Answer. He found him that afternoon at a farm-house, getting dinner, I think, and we preceded his division to Bethlehem Church.
Question by General McDOWELL. You have stated it was dark when General McDowell left Manassas. Can you, on reflection, state more definitely as to the time he left?
Answer. It was hardly dark, for I remember seeing the remains of the buildings hat had been burned the day before, and it was about dark when we were in the swamp and lost our way.
The court instructed the recorder to address a communication to the War Department, calling attention to a communication addressed to the Department on the 30th December, 1862, for certain papers, and also requesting a copy of Major-General Banks' report of the battle of Cedar Mountain, if the same be on file in the War Department.
The court adjourned to meet to-morrow, January 15, 1863, at 11 o'clock a.m.
HEADQUARTERS ARMY OF VIRGINIA,
Warrenton Junction, August 27, 1862.
The following movement of troops will be made, viz:
Major-General McDowell, with his own and Sigel's corps and the division of Brigadier-General, Reynolds, will pursue the turnpike from Warrenton to Gainesville, so as to reach Gainesville, if possible, to-night.
The army corps of General Heintzelman with the detachment of the Ninth Corps under Major-General Reno (General Reno leading), will take the road from Catlett's Station to Greenwich, so as to reach there to-night or early in the morning. Major-General Reno will immediately communicate with Major-General McDowell, and his command, as well as that of Major-General Heintzelman, will support Major-General McDowell in any operations against the enemy.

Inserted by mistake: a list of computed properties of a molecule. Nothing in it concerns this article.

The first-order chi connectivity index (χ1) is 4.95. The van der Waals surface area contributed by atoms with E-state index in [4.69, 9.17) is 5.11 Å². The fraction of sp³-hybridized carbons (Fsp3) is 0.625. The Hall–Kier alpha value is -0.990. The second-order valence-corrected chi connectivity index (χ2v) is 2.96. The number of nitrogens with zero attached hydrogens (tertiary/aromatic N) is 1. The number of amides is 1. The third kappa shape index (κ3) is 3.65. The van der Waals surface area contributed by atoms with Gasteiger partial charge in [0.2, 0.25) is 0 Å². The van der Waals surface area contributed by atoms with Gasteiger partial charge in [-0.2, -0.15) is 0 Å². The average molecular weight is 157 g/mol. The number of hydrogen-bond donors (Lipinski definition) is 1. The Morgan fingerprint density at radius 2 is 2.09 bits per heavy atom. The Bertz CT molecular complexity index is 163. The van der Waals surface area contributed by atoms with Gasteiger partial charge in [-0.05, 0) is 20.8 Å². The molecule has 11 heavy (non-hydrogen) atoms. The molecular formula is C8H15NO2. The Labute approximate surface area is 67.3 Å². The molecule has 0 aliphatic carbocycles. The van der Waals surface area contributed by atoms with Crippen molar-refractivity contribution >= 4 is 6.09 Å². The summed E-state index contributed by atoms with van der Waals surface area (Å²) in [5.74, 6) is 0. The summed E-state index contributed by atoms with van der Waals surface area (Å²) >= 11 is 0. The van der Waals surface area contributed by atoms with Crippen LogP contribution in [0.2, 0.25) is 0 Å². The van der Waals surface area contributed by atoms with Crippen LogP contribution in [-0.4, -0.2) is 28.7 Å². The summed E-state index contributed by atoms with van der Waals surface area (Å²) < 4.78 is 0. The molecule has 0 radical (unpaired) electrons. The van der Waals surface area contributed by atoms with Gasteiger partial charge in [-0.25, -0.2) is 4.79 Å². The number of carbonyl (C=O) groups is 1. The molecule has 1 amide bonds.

Major General Fitz John Porter will remain at Warrenton Junction till he is relieved by Major-General Banks, when he will immediately push forward with his corps in the direction of Greenwich and Gainesville to assist the operations of the right wing.
Major-General Banks, as soon as he arrives at Warrenton Junction, will assume the charge of the trains and cover their movement toward Manassas Junction. The train of his own corps, under escort of two regiments of infantry and battery of artillery, will pursue the road south of the railroad which conducts into the rear of Manassas Junction. As soon as the trains have passed Warrenton Junction he will take post behind Cedar Run, covering the fords and bridges of that stream, and holding that position as long as possible. He will cause all the railroad trains to be loaded with the public and private stores now here, and run back toward Manassas Junction as far as the railroad is practicable. Wherever a bridge is burned so as to impede the farther passage of the railroad trains, he will assemble them all as near together as possible and protect them with his command until the bridges are rebuilt. If the enemy is too strong before him before the bridge can be repaired, he will be careful to destroy entirely the trains, locomotives, and stores before he fails back in the direction of Manassas Junction. He is, however, to understand that he is to defend his position as long as